Walter V. Robinson of the Boston Globe is an old-time investigative reporter. He was at the heart of the Globe's historic coverage of the Roman Catholic pedophile scandal. He also likes to check out the résumés of military veterans running for political office; more than a few have had the mysterious habit of trying to pad their combat records. So Seth Moulton, a former Marine captain running for Congress in Boston's northern suburbs, seemed a natural target for Robinson's inquiries.
What Robinson found was shocking. Moulton had received two medals for bravery under fire that he'd never mentioned publicly. He hadn't even told his parents. He asked the Globe not to describe him as a hero. "Look," he said, "we served our country, and we served the guys next to us. And it's not something to brag about."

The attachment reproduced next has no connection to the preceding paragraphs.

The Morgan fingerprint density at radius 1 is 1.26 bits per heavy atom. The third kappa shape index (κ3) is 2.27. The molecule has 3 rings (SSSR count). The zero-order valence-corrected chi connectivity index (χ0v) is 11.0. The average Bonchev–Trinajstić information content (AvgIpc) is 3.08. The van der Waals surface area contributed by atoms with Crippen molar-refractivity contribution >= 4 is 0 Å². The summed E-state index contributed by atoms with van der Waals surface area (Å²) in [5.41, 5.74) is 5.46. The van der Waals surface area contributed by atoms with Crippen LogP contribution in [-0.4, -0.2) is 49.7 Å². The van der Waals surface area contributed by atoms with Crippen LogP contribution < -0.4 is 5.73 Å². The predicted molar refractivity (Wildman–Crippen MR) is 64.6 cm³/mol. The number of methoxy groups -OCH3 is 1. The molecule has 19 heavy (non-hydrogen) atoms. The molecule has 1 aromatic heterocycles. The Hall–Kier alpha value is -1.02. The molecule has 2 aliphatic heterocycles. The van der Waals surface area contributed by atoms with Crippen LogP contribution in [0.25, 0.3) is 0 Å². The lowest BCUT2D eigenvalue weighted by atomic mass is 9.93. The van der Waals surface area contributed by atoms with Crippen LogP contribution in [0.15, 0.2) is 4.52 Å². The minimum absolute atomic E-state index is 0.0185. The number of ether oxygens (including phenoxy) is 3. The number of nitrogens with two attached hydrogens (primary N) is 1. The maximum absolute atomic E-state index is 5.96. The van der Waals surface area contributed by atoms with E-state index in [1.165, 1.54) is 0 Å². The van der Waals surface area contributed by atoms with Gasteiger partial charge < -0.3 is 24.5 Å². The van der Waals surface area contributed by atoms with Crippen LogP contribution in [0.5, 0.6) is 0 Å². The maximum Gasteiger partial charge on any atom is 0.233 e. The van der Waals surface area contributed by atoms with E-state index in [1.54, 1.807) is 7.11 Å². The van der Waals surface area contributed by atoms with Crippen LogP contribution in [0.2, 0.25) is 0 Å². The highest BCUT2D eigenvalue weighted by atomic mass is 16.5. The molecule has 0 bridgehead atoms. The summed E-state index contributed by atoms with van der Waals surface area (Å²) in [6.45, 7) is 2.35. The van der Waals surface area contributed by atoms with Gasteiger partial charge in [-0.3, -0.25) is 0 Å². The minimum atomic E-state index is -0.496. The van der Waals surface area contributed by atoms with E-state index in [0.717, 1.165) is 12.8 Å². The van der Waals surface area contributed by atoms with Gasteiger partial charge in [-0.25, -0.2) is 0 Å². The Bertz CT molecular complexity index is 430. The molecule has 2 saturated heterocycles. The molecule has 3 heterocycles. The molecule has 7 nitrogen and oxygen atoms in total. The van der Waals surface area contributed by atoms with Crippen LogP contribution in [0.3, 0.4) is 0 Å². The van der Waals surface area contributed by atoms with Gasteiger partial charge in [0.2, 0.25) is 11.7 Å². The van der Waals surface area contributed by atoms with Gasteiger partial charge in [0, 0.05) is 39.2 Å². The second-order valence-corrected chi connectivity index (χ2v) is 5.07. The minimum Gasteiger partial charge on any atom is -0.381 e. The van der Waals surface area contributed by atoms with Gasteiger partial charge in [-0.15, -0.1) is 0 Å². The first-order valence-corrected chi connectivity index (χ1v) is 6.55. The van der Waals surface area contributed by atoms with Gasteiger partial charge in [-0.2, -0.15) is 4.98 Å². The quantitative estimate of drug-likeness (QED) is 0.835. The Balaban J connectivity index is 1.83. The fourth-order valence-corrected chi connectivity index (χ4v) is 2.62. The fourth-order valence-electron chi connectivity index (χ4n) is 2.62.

Moulton's taut New England sense of honor is notable in a time of Styrofoam braggadocio. He stands in contrast to Greg Orman, an independent running for Senate in Kansas, who refuses to tell voters whether he'd caucus as a Republican or a Democrat--no small thing, since his first vote may determine which party controls the Senate. This has been a craven, silly campaign on all sides. It has been a boom year for incompetent candidates, accompanied by the long-term decline of those with anything interesting to say. The advertising was, as always, atrocious, but it seemed more influential than ever because of the prevailing vacuity. Important issues were raised, but there was precious little actual discussion of them. Republicans wanted to talk about the perils of illegal immigration, but Democrats, by and large, refused to make the strong moral and practical argument in favor of reform--an argument embodied in a bipartisan bill that passed the Senate with significant Republican support. And when Democrats raised the no-brainer issue of equal pay for equal work, the Republicans simply refused to engage.